Authorities, operating under “the Bosphorus team” relied on some preconceived narrative that, due to the “intimate nature” of the murders (seeing as the victims were looking into the eyes of their killers), this was just the work of some unspecified “Turkish gangsters” fighting out turf battles on the streets of Germany. No evidence has ever given this theory credence, however, even as police attempted to persuade Şimşek’s widow, Adile Şimşek, to reveal some non-existent dirt on mafia warfare by suggesting they found her husband with a “blonde German woman” and their two non-existent children, at least according to her court testimonies.

In their report, journalists Thomas Meaney and Saskia Schäfer note the investigation, “from the very start, was riddled with basic errors and faulty assumptions,” bringing into question the rationale which led to the racist murders occurring throughout the country. They report two of the cases were located just outside local police stations, giving reason to believe it was the attention-seeking fascists, these wannabe Anders Breiviks who wanted the police to take them down in a blaze of glory, rather than fictional perpetrators they had no idea even existed.

Of the 600 witnesses, several reportedly saw two “Eastern-European-looking men” on bicycles leaving the crime scenes, though these were tossed out as being “unreliable” to authorities. No reason was given for this dismissal. When journalists questioned then-chief investigator of the Munich murder commission, Josef Wilfling, on whether they’d actually pursue claims of neo-Nazi bicyclists, he simply laughed saying: “Well, have you ever seen a Nazi on a bike?” The most concerning revelation from the trial was a German intelligence agent was at the scene of the crime when Halit Yozgat was murdered, though police failed to give a reason why this wasn’t reported.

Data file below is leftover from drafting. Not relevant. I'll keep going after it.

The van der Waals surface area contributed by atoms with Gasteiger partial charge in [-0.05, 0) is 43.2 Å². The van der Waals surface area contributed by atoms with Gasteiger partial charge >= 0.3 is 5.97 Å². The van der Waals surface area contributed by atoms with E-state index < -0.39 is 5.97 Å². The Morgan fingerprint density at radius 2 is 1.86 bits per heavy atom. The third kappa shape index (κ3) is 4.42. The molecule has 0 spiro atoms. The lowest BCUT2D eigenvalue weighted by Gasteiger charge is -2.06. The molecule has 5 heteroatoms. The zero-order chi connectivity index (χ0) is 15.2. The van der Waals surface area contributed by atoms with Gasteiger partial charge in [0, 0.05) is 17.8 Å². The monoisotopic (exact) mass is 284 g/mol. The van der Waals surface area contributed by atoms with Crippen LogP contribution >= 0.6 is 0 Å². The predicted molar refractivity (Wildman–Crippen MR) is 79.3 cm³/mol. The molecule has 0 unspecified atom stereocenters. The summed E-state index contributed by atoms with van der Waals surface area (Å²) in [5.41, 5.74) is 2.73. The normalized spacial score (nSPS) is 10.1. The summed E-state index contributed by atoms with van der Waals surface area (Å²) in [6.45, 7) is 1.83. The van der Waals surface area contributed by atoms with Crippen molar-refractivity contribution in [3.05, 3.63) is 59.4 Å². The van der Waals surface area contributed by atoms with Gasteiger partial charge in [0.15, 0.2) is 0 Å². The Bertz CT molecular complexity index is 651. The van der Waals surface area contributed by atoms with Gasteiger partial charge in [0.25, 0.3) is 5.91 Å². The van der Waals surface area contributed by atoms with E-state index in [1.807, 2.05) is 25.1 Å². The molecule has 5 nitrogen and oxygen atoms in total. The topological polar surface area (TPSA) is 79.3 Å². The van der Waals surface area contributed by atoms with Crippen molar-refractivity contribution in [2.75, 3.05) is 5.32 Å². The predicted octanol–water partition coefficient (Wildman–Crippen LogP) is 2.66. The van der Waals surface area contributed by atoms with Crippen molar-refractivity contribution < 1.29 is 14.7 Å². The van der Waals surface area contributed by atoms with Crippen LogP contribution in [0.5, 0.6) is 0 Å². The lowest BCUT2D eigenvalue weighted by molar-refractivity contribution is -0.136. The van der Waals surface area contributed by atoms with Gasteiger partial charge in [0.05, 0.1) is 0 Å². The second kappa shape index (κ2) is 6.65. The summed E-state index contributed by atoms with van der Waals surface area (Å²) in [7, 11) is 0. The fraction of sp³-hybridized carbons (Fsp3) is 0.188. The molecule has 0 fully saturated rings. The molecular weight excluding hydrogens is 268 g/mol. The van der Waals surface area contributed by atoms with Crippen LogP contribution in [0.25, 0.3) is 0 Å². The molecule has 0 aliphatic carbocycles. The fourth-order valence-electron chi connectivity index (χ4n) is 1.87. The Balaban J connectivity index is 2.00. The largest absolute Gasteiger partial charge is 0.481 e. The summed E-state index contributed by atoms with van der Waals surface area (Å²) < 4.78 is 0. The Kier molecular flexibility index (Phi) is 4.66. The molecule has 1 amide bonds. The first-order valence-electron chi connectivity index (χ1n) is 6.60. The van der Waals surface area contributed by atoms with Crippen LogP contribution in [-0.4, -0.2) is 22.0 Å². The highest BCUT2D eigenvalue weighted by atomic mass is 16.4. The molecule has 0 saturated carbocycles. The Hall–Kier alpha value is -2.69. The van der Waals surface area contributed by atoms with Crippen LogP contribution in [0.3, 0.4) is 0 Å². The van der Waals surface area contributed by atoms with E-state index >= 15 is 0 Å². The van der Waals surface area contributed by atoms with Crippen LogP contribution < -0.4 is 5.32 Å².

Only Germany’s leading criminal profiler, Alexander Horn, wasn’t working off thin-air evidence.“We’re not looking for a lunatic,” Detective Horn told reporters, so quotes The Irish Times, “we’re not looking for a Hannibal Lector.” He continued saying it was more plausible that the killers had chosen their victims at random, almost as some sort of underground, spur of the moment sport among Germany’s dark past of anti-immigrant extremists, rather than an outside villain from Turkey. The young Nazis reportedly took inspiration from the from American Nazi literature of The Turner Diaries, a la Timothy McVeigh, calling for “leaderless resistance” against collectivist racial groups rather than individuals.

Whereas an investigative report from The Sunday Mirror revealed British authorities have reportedly failed their citizens in addressing migrant crime epidemics, which saw over  1,000 fall victim to child prostitution and abuse over the past three decades, Germany’s sense of itself has swung to their shameful right-wing past. This trend of painting the outsiders as criminals, when no evidence is propping up their narrative, was met with calls for honest police work regardless of racial or ethnic contexts.

The government, known for their failure to address the 2015 New Years Eve scandal which saw over 1,200 sexual assaults against German women, have been quick to tout themselves as both majority pro-migrant progressives and ethical enforcers. As a result of Angela Merkel’s border policies, which granted welfare programs to more than one million refugees, the Alternative für Deutschland (the infamous Alternative for Germany) has risen to be the second most popular party throughout the country — running on anti-immigrant populism. Some of their concerns are even legitimate, calling on the government to focus on the arrest of terrorists within the country’s ranks rather than the infamous arrests for hate speech and impolite tweets which reportedly fuel the terrorists’ agenda, evidenced in the NSU video.

Ultimately, the suppression of free speech drives these ideas into the underground where they fester into violent action. Actions which went untouched for decades until Zschäpe’s arrest. Germany, using inefficient law enforcement and politicians to appear this progressive super-power, while allowing violence across the spectrum to fester, just puts a polite face on the enabling of fascism that will, inevitably, be the public’s undoing.